This week ...The cooler weather has brought more sea ducks...

Outdoor Journal

December 06, 1990|By Bill Burton

This week ...

The cooler weather has brought more sea ducks into the Chesapeake. The mouths of the Choptank and Potomac River have many; also, there are some at the mouth of the Chester and Eastern Bay. The daily bag limit is five, but it takes a box of shells -- and they must be steel -- for most hunters to limit out.

Calendar ...

Saturday: Last day of Pennsylvania's buck season; the three-day antlerless season starts Monday.

* Sunday: Mountain Club of Maryland Appalachian Trail hike in Cumberland Valley of Pennsylvania. Call 740-9754.

* Sunday: Photography tour of Merkle Wildlife Sanctuary, 8 to 11 a.m., Upper Marlboro. Call 1-301-888-1410 for reservations.

* Monday: The Maryland Canada goose bag limit is increased to two a day.

* Tuesday: Opening of the Maryland brant season; also the season on all ducks, including blacks.

* Tuesday: Delaware's Canada goose season reopens.

Names and places ...

Blame the unseasonably warm Saturday opener for the dip in the modern firearms deer kill during the season that ended Saturday, but the harvest was sufficient to pretty much rule out any overpopulation problems for the time being. The muzzleloader season that opens Dec. 22 is expected to remove about 5,000 more, according to Josh Sandt, who heads the Department of Natural Resources' forest game management programs.

Modern firearms hunters bagged an unofficial 31,849 deer, about half of them bucks. Last year's kill was 34,518 -- but that included nearly 700 from Aberdeen Proving Ground where the shoot is still under way and is not included in this year's tally.

Figure several thousand more deer were spared because of rain in midweek and warmer weather the remainder of the hunt, and the decline is understandable. Last year, it was cold with snow on the ground to help hunters. Also, a warm fall kept bucks in rut longer, and antlerless deer stayed put. Deer must be on the move for best hunter success.

Bowhunters appear headed for another record, with excellent harvests reported in Western Maryland where -- as of mid-November -- Garrett County was leading the state with 808. To name a few others, Washington, 804; Allegany, 692; Carroll, 497; Baltimore, 429; Cecil, 276; Kent, 344; Dorchester, 288; Frederick, 623; Montgomery (despite anti-hunter activity), 211; and Anne Arundel (which 20 years ago had only 13 in the firearms season), 166.

Sandt said we might be approaching stabilization in the deer herd, roughly estimated at somewhere around 150,000 or 160,000. An increased antlerless deer kill helps.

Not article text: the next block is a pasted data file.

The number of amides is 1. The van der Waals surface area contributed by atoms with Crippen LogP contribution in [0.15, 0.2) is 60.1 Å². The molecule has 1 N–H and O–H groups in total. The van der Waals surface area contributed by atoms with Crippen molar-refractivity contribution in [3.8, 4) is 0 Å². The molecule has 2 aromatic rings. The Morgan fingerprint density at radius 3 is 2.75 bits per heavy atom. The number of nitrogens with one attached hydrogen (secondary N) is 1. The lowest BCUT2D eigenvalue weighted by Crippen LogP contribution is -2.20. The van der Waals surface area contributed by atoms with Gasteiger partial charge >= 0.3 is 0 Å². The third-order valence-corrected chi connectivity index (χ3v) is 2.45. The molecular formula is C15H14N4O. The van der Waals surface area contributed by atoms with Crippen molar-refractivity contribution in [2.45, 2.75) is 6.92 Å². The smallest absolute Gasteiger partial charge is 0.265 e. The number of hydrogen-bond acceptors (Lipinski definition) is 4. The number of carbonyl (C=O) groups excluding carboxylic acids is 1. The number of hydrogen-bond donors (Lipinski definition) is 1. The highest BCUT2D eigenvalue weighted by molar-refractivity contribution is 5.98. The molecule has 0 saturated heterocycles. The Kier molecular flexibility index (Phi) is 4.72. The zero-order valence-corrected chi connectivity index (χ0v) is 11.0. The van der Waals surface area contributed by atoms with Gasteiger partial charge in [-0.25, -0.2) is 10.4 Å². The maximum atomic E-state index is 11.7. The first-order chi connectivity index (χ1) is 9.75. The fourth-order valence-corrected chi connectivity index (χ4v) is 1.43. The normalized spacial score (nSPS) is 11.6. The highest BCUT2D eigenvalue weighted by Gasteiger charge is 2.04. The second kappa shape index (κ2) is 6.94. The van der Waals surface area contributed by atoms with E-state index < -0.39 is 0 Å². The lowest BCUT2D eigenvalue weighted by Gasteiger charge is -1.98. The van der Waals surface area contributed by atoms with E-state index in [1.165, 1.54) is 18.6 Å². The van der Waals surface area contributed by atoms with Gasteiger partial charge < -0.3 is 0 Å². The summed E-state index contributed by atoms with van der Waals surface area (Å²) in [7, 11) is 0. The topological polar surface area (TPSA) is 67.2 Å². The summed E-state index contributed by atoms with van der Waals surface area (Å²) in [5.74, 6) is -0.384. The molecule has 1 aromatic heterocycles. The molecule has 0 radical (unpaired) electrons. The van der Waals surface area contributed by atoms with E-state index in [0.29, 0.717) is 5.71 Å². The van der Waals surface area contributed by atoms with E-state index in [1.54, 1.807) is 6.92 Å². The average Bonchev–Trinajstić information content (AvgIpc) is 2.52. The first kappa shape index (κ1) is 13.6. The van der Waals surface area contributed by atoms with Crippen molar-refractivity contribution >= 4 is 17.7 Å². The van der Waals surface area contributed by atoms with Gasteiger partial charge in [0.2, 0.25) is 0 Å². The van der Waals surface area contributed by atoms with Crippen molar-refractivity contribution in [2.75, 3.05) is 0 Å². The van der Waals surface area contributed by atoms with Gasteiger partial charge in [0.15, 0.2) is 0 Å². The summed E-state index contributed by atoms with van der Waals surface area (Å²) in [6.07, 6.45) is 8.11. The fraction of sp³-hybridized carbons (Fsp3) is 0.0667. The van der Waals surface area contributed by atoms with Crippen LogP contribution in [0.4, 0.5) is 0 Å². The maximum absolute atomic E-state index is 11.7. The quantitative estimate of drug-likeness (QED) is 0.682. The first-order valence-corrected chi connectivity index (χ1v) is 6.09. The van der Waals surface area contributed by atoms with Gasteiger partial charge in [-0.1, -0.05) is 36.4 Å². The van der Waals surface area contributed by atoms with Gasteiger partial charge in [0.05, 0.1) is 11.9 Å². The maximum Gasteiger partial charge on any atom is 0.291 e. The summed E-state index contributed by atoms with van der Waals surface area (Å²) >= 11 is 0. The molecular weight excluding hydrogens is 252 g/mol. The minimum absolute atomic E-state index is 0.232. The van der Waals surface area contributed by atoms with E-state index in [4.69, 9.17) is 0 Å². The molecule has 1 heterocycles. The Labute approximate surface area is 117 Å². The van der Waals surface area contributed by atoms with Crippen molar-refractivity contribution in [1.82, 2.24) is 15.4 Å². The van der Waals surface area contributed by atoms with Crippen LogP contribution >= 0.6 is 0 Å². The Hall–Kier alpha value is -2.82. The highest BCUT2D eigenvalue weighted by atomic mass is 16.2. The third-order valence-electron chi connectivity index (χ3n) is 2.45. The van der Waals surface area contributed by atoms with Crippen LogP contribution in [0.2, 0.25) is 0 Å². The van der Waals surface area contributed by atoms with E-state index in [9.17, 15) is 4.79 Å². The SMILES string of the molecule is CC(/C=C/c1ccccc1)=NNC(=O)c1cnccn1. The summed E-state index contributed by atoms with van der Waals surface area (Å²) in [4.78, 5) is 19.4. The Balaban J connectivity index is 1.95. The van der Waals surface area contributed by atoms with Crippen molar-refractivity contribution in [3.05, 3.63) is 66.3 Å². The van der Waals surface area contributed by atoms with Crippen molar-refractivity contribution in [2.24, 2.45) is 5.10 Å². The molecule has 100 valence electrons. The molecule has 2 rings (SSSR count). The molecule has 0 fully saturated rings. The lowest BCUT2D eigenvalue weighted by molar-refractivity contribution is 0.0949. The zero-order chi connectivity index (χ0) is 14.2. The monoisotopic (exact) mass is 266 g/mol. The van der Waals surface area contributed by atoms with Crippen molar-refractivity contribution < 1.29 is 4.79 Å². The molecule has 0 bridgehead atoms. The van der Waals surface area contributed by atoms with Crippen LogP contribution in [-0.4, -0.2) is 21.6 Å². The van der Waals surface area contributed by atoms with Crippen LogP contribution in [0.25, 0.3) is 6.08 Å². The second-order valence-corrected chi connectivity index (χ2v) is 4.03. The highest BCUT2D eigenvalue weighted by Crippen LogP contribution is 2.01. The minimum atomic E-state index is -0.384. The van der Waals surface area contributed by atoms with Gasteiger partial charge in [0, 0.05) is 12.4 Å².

This year, seven counties showed kill increases, and one -- Charles -- remained the same. Combined, Garrett and Allegany delivered 1,004 fewer deer to account for about half the difference -- and in those two counties snow makes a tremendous difference. Following is the tally, with last year's kill in parentheses:

Garrett, 3,385 (3,895); Allegany, 3,557 (3,951); Washington, 2,593 (2,545); Frederick, 2,614 (2,376); Carroll, 1,716 (1,870); Baltimore, 1,096 (1,128); Harford, 668 (670); Cecil, 1,155 (1,314); Kent, 1,739 (2,243): Queen Anne's, 1,193 (1,280); Montgomery, 858 (819); Howard, 477 (448); Anne Arundel, 371 (501); Prince George's, 464 (433); Calvert, 439 (451); Charles, 1,412 (1,412); St. Mary's, 981 (991); Talbot, 860 (1,032); Caroline, 652 (594); Dorchester, 2,221 (2,659); Somerset, 851 (868); Wicomico, 814 (914), and Worcester, 1,733 (1,460).

* Western Maryland deer hunters encountered more bear than ever during the deer season. The warm weather also played a part in this, prompting a late hibernation. The DNR's public meetings on bears apparently prompted better understanding of the situation because in 1990, for the first time, there were a few livestock killed by bears in Garrett County, but no ensuing outcry for immediate hunting. The incidents involved one sheep, one calf -- and possibly another, though it isn't known whether the bear killed the calf to eat it, or came upon it after it had died.

* Jason Bramble and Johnny Knox took 22 nice crappies from Mattawoman Creek on minnows. John Pushkin also scored with crappies there -- his biggest was 12 1/4 inches.

* Anti-hunter demonstrator Mary Beth Sweetland has chosen 10 days in jail rather than pay a $100 fine for harassing bowhunters at McKee Beshers Wildlife Management Area, but don't feel too smug. Legislation will be introduced in the General Assembly next year to remove the anti-harassment law from the books.

Question box ...

Peter Taormino of Essex is curious why shore fishing is no longer allowed shoreside at the Loch Raven Fishing Center. Writing on behalf of himself, several other senior citizens and the Middleborough Rod and Gun Club, portions of his letter read:

"We have a complaint to make. The center is open year-round for bird-watching, which is OK, but why is it closed to fishermen from November through March -- when part of our fishing license money goes to operate the center?

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